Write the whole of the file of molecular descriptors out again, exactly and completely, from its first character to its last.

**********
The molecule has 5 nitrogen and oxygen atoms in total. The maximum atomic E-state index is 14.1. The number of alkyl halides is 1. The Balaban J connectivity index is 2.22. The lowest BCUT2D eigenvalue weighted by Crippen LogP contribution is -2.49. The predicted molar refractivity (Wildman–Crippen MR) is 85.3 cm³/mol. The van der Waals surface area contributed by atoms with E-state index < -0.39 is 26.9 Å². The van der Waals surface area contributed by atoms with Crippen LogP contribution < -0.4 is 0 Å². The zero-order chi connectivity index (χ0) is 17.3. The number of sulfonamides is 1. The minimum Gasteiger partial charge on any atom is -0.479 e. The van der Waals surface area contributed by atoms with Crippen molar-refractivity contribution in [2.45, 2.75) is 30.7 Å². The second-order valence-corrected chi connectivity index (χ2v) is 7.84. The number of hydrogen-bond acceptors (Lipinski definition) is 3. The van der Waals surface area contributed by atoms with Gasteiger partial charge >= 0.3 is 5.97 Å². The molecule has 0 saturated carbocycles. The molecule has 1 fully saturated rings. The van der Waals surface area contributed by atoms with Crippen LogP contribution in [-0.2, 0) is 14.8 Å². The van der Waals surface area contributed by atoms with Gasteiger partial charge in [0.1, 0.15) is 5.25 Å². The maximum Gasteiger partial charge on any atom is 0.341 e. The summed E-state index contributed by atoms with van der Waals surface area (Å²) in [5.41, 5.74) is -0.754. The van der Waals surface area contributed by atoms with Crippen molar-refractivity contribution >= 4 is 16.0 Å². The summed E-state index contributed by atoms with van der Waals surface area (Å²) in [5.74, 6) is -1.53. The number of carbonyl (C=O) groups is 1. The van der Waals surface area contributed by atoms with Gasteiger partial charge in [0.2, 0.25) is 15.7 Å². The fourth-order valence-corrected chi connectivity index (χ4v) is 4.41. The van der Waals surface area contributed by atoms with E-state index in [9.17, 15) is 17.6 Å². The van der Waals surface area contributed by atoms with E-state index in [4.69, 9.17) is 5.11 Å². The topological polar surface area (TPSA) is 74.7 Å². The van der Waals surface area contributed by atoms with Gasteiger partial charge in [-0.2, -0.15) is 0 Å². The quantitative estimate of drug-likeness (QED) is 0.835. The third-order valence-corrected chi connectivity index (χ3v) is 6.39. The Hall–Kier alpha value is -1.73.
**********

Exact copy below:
The molecule has 5 nitrogen and oxygen atoms in total. The maximum atomic E-state index is 14.1. The number of alkyl halides is 1. The Balaban J connectivity index is 2.22. The lowest BCUT2D eigenvalue weighted by Crippen LogP contribution is -2.49. The predicted molar refractivity (Wildman–Crippen MR) is 85.3 cm³/mol. The van der Waals surface area contributed by atoms with E-state index < -0.39 is 26.9 Å². The van der Waals surface area contributed by atoms with Crippen LogP contribution < -0.4 is 0 Å². The zero-order chi connectivity index (χ0) is 17.3. The number of sulfonamides is 1. The minimum Gasteiger partial charge on any atom is -0.479 e. The van der Waals surface area contributed by atoms with Crippen molar-refractivity contribution in [2.45, 2.75) is 30.7 Å². The second-order valence-corrected chi connectivity index (χ2v) is 7.84. The number of hydrogen-bond acceptors (Lipinski definition) is 3. The van der Waals surface area contributed by atoms with Gasteiger partial charge >= 0.3 is 5.97 Å². The molecule has 0 saturated carbocycles. The molecule has 1 fully saturated rings. The van der Waals surface area contributed by atoms with Crippen LogP contribution in [-0.2, 0) is 14.8 Å². The van der Waals surface area contributed by atoms with Gasteiger partial charge in [0.1, 0.15) is 5.25 Å². The maximum Gasteiger partial charge on any atom is 0.341 e. The summed E-state index contributed by atoms with van der Waals surface area (Å²) in [5.41, 5.74) is -0.754. The van der Waals surface area contributed by atoms with Crippen molar-refractivity contribution >= 4 is 16.0 Å². The summed E-state index contributed by atoms with van der Waals surface area (Å²) in [5.74, 6) is -1.53. The number of carbonyl (C=O) groups is 1. The van der Waals surface area contributed by atoms with Gasteiger partial charge in [0.2, 0.25) is 15.7 Å². The fourth-order valence-corrected chi connectivity index (χ4v) is 4.41. The van der Waals surface area contributed by atoms with E-state index in [9.17, 15) is 17.6 Å². The van der Waals surface area contributed by atoms with E-state index in [4.69, 9.17) is 5.11 Å². The topological polar surface area (TPSA) is 74.7 Å². The van der Waals surface area contributed by atoms with Gasteiger partial charge in [-0.2, -0.15) is 0 Å². The quantitative estimate of drug-likeness (QED) is 0.835. The third-order valence-corrected chi connectivity index (χ3v) is 6.39. The Hall–Kier alpha value is -1.73.